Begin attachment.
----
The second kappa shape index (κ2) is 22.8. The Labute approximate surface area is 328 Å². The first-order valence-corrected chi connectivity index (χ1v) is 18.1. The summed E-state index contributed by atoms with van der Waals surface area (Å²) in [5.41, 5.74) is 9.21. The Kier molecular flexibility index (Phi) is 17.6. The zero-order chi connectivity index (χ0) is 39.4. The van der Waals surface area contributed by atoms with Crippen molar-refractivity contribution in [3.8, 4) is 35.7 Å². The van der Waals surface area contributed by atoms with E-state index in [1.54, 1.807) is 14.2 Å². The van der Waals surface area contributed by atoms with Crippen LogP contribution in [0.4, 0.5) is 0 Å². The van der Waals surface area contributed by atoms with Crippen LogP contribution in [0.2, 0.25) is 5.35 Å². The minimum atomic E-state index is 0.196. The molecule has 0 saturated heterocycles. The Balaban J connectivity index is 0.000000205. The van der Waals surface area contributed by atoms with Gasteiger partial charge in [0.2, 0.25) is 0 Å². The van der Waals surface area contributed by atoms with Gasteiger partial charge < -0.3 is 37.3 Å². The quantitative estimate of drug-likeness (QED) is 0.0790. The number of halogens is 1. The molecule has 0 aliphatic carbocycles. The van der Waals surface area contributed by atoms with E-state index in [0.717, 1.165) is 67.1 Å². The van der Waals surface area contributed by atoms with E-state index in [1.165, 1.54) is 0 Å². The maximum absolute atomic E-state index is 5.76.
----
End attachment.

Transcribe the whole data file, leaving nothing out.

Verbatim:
The second kappa shape index (κ2) is 22.8. The Labute approximate surface area is 328 Å². The first-order valence-corrected chi connectivity index (χ1v) is 18.1. The summed E-state index contributed by atoms with van der Waals surface area (Å²) in [5.41, 5.74) is 9.21. The Kier molecular flexibility index (Phi) is 17.6. The zero-order chi connectivity index (χ0) is 39.4. The van der Waals surface area contributed by atoms with Crippen molar-refractivity contribution in [3.8, 4) is 35.7 Å². The van der Waals surface area contributed by atoms with E-state index in [1.54, 1.807) is 14.2 Å². The van der Waals surface area contributed by atoms with Crippen LogP contribution in [0.4, 0.5) is 0 Å². The van der Waals surface area contributed by atoms with Crippen LogP contribution in [0.2, 0.25) is 5.35 Å². The minimum atomic E-state index is 0.196. The molecule has 0 saturated heterocycles. The Balaban J connectivity index is 0.000000205. The van der Waals surface area contributed by atoms with Gasteiger partial charge in [0.2, 0.25) is 0 Å². The van der Waals surface area contributed by atoms with Gasteiger partial charge < -0.3 is 37.3 Å². The quantitative estimate of drug-likeness (QED) is 0.0790. The number of halogens is 1. The molecule has 0 aliphatic carbocycles. The van der Waals surface area contributed by atoms with E-state index in [0.717, 1.165) is 67.1 Å². The van der Waals surface area contributed by atoms with E-state index in [1.165, 1.54) is 0 Å². The maximum absolute atomic E-state index is 5.76.